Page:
Fortune Favors the Bold, But Will the Future?

It’s said that fortune favors the bold, but American history suggests that it doesn’t always favor the bright. Pure boldness has little trouble finding the limelight, even when its consequences are close behind.

The Virtue of Volume

Take former president Donald Trump and influencer Andrew Tate for examples. Neither one of them is the sharpest tool in the shed, but they make up for this shortcoming by being the loudest, most abrasive tool instead. And I do mean tool. Trump managed first to become a billionaire nepotism beneficiary (recall the “small loan of a million dollars” he received from his late father). Then, the first president of the United States to have no prior political or military experience (the latter of which he deftly—and frequently—avoided). Trump, who is certainly not among the world’s top political minds, won his right to the nation’s highest office by the same means he crafted his business and media empires with—money and persistence.

Trump the businessman appeared in films, reality television, at world championship fights, and even in a board (1989’s Trump: The Game) and video game (2002’s Donald Trump’s Real Estate Tycoon). He plastered his name on whatever he could in countless blazes of his characteristically shameless self-promotion and self-aggrandizement. During his campaign and presidency, the same ego-stroking

Donald Trump in Zoolander (2001).

ensued. Only he knew the way forward, only he would keep the country safe, and only he would deliver us from violence, hate, and economic instability. His ascendance—irrespective of how catastrophic the downfall—proves that there are benefits to being the loudest voice in the room.

Andrew Tate is also a very loud, very persistent man. He is ruthless and unwavering in his preaching of the supposed virtues of violent misogyny. That ruthlessness netted him money, notoriety, and over five million social media followers across platforms before they all wised up and banned him. Like Trump (who, naturally, Tate supports), Tate made a name for himself by being a bold and arrogant bully who maintains his platform by simply being louder and ruder than his smarter and more ethical opponents.

The Potential Future of Influencing

That this kind of behavior can prove beneficial to anyone is a truly terrifying thought. Even though recent events might indicate that Trump’s and Tate’s fortunes have run out, both men managed to do their fair share of damage beforehand. The damage that any such people can do with a platform hardly needs to be imagined, for there are current and palpable examples of its consequences. Trump did more to exacerbate the nation’s white supremacist fervor than any president had in decades. Tate could very well have used his money and influence to establish and maintain a human trafficking ring. If we continue choosing to listen to these kinds of personalities, you can bet that a four-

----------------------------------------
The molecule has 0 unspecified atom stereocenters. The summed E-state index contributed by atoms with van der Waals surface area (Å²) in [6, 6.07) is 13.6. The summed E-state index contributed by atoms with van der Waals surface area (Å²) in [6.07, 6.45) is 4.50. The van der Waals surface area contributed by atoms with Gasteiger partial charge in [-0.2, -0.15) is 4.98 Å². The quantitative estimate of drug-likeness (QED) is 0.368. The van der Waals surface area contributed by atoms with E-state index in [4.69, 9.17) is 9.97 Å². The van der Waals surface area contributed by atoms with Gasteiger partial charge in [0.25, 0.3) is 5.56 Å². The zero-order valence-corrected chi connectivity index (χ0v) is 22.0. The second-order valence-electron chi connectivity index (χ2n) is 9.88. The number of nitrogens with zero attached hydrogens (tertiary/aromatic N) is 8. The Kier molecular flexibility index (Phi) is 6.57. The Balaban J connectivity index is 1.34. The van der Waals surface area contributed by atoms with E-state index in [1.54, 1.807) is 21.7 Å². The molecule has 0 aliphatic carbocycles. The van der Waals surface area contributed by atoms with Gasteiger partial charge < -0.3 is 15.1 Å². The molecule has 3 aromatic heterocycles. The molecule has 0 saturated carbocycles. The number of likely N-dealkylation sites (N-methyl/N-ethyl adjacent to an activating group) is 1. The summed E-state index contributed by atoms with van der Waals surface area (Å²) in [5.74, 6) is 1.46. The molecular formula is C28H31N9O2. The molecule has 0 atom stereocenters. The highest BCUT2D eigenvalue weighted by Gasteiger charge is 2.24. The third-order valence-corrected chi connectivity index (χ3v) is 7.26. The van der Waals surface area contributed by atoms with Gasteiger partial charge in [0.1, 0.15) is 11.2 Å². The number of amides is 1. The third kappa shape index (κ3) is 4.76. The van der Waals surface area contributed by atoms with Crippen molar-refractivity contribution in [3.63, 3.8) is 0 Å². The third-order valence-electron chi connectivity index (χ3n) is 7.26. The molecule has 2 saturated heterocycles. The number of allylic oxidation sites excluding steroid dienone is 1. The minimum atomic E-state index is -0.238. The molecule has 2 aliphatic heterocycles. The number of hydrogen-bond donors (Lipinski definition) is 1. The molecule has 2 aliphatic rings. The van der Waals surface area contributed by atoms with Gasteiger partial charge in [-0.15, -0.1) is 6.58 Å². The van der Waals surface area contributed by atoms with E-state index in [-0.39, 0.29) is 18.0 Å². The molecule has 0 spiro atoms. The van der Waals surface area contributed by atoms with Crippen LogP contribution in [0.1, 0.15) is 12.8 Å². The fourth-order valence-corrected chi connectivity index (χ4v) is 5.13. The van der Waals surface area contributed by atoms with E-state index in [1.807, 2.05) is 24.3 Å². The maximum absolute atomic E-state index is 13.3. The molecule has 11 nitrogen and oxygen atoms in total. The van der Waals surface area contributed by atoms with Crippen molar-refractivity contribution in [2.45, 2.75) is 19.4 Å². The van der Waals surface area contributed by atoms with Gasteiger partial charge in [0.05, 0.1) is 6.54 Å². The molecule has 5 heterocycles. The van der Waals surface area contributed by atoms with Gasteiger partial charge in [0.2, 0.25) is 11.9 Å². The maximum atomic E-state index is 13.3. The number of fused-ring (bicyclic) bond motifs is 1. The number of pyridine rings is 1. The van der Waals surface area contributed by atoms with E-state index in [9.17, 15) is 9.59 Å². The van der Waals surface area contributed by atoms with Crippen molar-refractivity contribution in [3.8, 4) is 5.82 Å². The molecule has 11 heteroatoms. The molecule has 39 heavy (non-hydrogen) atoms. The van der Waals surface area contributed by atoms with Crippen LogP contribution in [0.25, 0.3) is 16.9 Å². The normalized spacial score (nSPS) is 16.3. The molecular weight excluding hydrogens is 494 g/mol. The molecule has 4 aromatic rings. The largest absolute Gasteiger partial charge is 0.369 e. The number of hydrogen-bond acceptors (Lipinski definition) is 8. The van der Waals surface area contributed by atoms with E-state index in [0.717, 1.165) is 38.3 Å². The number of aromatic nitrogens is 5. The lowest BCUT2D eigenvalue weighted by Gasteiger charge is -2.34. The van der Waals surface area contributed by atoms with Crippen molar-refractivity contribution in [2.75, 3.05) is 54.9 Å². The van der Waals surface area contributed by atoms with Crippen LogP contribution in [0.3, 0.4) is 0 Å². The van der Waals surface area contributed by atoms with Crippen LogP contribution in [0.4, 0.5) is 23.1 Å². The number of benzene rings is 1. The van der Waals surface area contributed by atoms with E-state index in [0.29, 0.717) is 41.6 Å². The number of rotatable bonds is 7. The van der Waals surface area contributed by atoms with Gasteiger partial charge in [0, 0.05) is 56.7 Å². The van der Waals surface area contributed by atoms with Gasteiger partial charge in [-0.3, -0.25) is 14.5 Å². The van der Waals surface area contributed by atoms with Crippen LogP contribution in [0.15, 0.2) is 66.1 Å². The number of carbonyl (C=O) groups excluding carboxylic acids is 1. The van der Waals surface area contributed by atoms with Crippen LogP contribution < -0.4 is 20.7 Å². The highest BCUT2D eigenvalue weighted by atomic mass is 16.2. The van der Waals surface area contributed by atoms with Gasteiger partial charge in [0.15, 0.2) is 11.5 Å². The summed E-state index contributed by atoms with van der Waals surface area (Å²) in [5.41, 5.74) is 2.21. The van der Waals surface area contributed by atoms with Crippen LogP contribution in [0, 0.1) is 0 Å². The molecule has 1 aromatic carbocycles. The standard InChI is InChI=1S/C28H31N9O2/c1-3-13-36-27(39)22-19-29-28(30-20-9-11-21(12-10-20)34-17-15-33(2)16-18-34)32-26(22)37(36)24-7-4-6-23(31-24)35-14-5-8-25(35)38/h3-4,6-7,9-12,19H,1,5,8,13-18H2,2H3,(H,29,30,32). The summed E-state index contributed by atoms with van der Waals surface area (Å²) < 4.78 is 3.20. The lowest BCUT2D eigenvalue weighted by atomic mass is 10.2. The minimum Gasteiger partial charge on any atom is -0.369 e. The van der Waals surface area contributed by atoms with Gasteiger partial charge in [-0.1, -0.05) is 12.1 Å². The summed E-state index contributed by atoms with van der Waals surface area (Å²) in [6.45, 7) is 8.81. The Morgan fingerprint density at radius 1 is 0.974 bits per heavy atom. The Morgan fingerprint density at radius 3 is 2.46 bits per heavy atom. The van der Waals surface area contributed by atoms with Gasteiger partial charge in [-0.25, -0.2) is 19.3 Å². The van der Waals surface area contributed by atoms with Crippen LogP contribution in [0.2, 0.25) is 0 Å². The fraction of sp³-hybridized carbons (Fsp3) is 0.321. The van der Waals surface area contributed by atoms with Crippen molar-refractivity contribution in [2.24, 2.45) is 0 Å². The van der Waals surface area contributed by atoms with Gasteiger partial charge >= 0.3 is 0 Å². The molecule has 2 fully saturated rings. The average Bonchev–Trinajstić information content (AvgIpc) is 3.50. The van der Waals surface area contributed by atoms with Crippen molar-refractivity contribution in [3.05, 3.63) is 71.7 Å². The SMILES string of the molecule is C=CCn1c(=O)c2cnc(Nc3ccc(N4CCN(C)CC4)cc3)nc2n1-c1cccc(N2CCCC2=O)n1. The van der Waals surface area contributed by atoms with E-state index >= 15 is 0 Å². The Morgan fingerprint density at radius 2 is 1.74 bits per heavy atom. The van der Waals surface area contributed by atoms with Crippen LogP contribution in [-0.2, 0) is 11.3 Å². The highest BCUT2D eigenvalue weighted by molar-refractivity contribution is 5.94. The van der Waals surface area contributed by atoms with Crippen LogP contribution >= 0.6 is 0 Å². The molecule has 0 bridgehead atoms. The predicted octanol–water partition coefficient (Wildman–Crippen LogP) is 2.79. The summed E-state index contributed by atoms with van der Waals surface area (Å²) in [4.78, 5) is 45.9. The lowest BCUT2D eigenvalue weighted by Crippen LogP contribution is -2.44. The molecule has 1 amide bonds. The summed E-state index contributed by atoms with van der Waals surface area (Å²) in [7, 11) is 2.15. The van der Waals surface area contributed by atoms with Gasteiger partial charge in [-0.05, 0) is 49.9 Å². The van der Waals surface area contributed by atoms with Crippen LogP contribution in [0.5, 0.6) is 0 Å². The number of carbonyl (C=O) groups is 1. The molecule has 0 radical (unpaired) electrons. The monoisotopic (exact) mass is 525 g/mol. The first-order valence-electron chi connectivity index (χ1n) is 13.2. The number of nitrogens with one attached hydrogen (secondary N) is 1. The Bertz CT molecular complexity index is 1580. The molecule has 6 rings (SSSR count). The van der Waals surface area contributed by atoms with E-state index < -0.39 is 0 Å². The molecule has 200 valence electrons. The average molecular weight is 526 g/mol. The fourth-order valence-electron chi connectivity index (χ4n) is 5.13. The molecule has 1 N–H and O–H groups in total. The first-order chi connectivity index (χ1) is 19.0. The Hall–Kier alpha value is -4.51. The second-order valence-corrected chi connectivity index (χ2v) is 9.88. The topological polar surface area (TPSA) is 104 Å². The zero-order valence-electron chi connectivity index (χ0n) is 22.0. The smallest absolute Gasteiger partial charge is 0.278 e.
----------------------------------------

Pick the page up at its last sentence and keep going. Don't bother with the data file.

Andrew Tate being escorted by authorities after his arrest for alleged human trafficking.

year presidency will pale in comparison to what’s to come.

Trump’s short-lived political success and the young firebrands who support him—a group that includes commentators Nick Fuentes and Candace Owens and former congressman Madison Cawthorn—constitute an unspeakably horrific omen. If hate-preaching conspiracy theorists like Trump, Republican governors Ron DeSantis, Greg Abbott, Kristi Noem, and congresswoman Marjorie Taylor Greene can all come out on top of democratic elections today, what could possibly lurk behind the door tomorrow? As scary and nearly satirical of a prospect as it is, recent electoral history indicates that we might not be too far away from the day that an angry and opinionated social media influencer like Andrew Tate wins political office. Popular young Internet personalities certainly have no shortage of funds or fans. Once they get a gray hair or two (should they even choose to wait that long), what’s to stop them from following in Trump’s footsteps and capitalizing on their former glory?

Given that popularity, no matter its foundations is all that’s required to be elected to office in a democratic system, unqualified twentysomethings with political opinions and millions of social media followers could be running in your local elections in the coming years. Unlike Trump and his dodgy disciples, my goal isn’t to inspire fear for political, economic, or any other kind of gain. I only wish to catalog current damages to figure out how to avoid future ones. Also unlike Trump, I don’t claim to have the answers. All I know is what I can see, and what I can see is that in America, aggressive, anti-intellectual personalities seem to be especially in vogue. Whether they stay there, I believe, is a matter of grave importance, both nationally and abroad. One must choose to serve one of two masters: the Rude or the Shrewd.

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